* A spacecraft in the Andromeda Galaxy cruising away from earth at a fixed 240 km/sec in 2011 asks the question: ‘What’s happening on earth in the Milky Way galaxy at the present moment?’ The answer is that Jesus is being born. The spacecraft comes to a halt relative to the Milky Way. Two and a half million years later the spacecraft’s AI system will be able to see Jesus’ birth through its powerful telescope and will say: “Yes, that event happened when I was cruising, back in 2011”.

* A missile at the distance of the moon (~380,000 km) and travelling towards us at 240 km/sec considers clocks on earth ‘now’ to be one millisecond ahead of our own measure of ‘now’. This may not seem much to you and me, but it’s an eternity to earth-bound defense computers. The missile’s “now on earth” is millions of computer instructions ahead of where we earth-bound inhabitants consider our programs to be at.

For very distant creatures, a small change in speed can have very large effects. Brian Greene in ‘The Fabric of the Cosmos’ (page 134) considers an alien in a galaxy ten billion light years away, at the edge of the visible universe. Simply by ambulating towards or away from us at 10 mph, the alien’s view of what is happening ‘right now’ on earth swings from 149 years in the past to 149 years in the future.

For distant entities moving relative to us, what’s happening here in their now can be far in our past, or even more disconcertingly, far in our future. There are no paradoxes because in the jargon, there is a space-like separation between them and us and we can’t communicate faster than light. But what does it mean for the reality of the past and future?

If, by strolling towards Cygnus at 10 pm, it turns out that Amanda is, ‘right now’, looking at her clock reading 10.04 and 24 seconds then her future must already exist, mustn’t it? Suppose you get in your car and drive at 55 mph in the direction of Cygnus: her ‘now’ is an hour ahead of yours. But if you stop the car a minute later, you and distant Amanda will agree that now the time is exactly the same. How could both these facts be true if her ‘now’ is unique?

And if she, in her turn, walks towards earth inside her starship at exactly 10 pm and notes that ‘right now’ it’s just gone four minutes past 10 back on earth (even though you think it’s just 10 pm) what’s the status of your past and future?

It’s the present moment for you as you read this. It’s equally the present moment for me as I write it (and also, I consider, for you). All ‘present moments’ are equally ‘present’; all moments are equivalent sub specie aeternitatis – under the aspect of eternity, in our block universe.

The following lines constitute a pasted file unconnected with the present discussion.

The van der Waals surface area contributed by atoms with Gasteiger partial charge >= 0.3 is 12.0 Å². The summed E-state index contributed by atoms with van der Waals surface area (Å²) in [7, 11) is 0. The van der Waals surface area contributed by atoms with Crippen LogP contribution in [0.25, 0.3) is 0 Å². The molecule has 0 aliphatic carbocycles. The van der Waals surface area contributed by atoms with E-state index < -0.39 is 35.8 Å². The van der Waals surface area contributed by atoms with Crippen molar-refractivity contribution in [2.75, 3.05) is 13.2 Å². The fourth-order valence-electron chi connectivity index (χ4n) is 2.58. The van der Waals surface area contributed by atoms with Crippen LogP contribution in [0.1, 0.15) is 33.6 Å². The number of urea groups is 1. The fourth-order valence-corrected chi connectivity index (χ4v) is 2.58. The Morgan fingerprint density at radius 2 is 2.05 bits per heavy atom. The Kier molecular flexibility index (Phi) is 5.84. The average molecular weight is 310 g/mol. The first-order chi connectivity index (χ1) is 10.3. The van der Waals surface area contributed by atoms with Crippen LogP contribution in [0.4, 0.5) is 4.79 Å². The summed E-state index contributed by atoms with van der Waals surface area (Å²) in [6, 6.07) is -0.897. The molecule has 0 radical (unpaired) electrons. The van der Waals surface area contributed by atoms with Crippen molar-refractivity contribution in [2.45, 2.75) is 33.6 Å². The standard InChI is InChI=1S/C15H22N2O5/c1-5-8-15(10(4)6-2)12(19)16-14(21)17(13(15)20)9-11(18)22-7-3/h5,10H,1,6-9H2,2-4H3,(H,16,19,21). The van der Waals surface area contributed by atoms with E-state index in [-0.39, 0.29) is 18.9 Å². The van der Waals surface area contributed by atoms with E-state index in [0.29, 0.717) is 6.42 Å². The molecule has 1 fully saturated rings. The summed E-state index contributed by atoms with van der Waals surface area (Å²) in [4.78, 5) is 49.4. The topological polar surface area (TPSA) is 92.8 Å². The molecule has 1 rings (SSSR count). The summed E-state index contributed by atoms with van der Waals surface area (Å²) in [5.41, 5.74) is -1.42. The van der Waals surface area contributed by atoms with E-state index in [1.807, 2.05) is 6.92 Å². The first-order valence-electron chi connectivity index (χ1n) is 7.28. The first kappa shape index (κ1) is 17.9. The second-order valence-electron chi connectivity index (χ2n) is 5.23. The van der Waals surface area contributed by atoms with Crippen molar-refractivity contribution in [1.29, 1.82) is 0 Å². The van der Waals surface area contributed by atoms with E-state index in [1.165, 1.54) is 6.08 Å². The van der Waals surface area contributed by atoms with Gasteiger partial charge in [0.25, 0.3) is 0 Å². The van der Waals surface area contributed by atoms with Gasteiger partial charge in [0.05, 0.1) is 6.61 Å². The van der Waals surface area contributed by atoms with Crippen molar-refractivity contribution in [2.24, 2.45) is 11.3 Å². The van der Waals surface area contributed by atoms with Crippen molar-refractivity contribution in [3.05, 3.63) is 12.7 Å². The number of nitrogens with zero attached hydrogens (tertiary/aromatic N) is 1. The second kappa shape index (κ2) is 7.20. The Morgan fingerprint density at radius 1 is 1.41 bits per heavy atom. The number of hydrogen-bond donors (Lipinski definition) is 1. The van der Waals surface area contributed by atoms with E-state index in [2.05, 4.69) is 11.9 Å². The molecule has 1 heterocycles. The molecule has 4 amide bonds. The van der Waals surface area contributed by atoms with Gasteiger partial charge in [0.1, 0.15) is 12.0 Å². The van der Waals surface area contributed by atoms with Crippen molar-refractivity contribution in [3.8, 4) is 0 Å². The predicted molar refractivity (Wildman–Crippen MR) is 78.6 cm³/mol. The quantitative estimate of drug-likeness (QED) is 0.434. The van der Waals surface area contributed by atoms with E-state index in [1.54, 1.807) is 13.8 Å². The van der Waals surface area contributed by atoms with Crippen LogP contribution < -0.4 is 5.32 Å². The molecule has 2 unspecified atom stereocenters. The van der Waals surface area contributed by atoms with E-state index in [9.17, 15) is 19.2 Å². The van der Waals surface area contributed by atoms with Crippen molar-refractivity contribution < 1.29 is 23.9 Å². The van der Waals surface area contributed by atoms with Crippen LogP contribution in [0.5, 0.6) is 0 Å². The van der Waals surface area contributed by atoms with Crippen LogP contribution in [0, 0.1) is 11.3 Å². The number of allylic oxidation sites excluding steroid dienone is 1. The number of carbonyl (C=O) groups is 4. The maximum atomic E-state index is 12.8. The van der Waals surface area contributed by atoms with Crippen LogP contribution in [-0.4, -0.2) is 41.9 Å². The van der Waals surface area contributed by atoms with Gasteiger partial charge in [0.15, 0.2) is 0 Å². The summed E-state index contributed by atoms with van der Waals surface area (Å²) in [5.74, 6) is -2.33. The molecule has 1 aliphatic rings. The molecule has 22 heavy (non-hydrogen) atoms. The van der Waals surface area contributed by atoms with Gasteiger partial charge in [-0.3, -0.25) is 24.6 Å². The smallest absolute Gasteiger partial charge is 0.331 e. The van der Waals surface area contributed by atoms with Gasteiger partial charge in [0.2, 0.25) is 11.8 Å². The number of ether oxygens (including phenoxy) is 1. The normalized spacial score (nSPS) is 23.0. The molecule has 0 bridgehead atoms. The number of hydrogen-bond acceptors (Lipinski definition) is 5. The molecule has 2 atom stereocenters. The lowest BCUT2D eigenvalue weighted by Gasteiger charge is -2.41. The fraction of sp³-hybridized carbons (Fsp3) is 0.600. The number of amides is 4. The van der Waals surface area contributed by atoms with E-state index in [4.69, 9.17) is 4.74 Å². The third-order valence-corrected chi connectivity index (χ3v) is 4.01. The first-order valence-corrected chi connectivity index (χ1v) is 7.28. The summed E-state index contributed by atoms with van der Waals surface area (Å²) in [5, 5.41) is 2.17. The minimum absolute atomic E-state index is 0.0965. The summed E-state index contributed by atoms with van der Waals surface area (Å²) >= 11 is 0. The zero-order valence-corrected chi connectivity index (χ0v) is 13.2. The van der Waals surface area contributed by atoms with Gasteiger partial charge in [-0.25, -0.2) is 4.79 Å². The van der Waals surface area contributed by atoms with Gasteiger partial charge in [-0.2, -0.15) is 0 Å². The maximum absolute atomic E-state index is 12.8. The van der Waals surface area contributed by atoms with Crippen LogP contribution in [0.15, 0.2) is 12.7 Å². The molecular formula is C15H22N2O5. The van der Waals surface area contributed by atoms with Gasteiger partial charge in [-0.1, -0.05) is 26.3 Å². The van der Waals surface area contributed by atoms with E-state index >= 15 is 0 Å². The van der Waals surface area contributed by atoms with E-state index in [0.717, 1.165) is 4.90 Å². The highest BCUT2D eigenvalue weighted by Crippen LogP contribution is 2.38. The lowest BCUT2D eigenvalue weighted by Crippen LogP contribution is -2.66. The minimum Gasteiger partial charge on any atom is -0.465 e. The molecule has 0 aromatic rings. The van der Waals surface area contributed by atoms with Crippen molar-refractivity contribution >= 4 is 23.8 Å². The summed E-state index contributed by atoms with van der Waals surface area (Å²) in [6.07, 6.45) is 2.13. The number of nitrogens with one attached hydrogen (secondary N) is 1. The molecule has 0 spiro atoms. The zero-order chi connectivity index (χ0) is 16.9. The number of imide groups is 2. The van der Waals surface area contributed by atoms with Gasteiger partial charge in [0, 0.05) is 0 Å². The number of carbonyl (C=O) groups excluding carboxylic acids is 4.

A common argument against the block universe is that it appears inconsistent with ‘free will’. But if the laws of physics apply to all the atoms in a human body, then ‘free will’ is in a straightjacket; it’s an epiphenomenon reflecting our lack of conscious knowledge as to how we really work. If, on the other hand, ‘free will’ is the untrammelled freedom to do absolutely whatever, then at some point the person exercising ‘free will’ must violate the laws of physics … for which there is absolutely zero evidence. Think about it.

Another argument against the block universe is that maybe special relativity is just wrong. But if it were, radar and your cellphone GPS would give the wrong results while high-velocity machines like particle accelerators would simply not work at all. Relativity is amply confirmed by practical experience.

The calculation discussed here is simply the Lorentz transformation for time. The difference in the two versions of ‘now’ = relative-speed times distance/speed-of-light squared. In symbols, Δt = vd/c2. It will all become clear if you review the excellent “Spacetime Diagrams Tutorial” cited below, a document which was prepared for Open University students in the UK learning about spacetime for the first time.

Further reading
1. ‘The Fabric of the Cosmos’, Brian Greene, (Penguin, 2004) p.134.
2. ‘Spacetime Diagrams Tutorial’, R. S. Zimmer (PDF, 10 pages).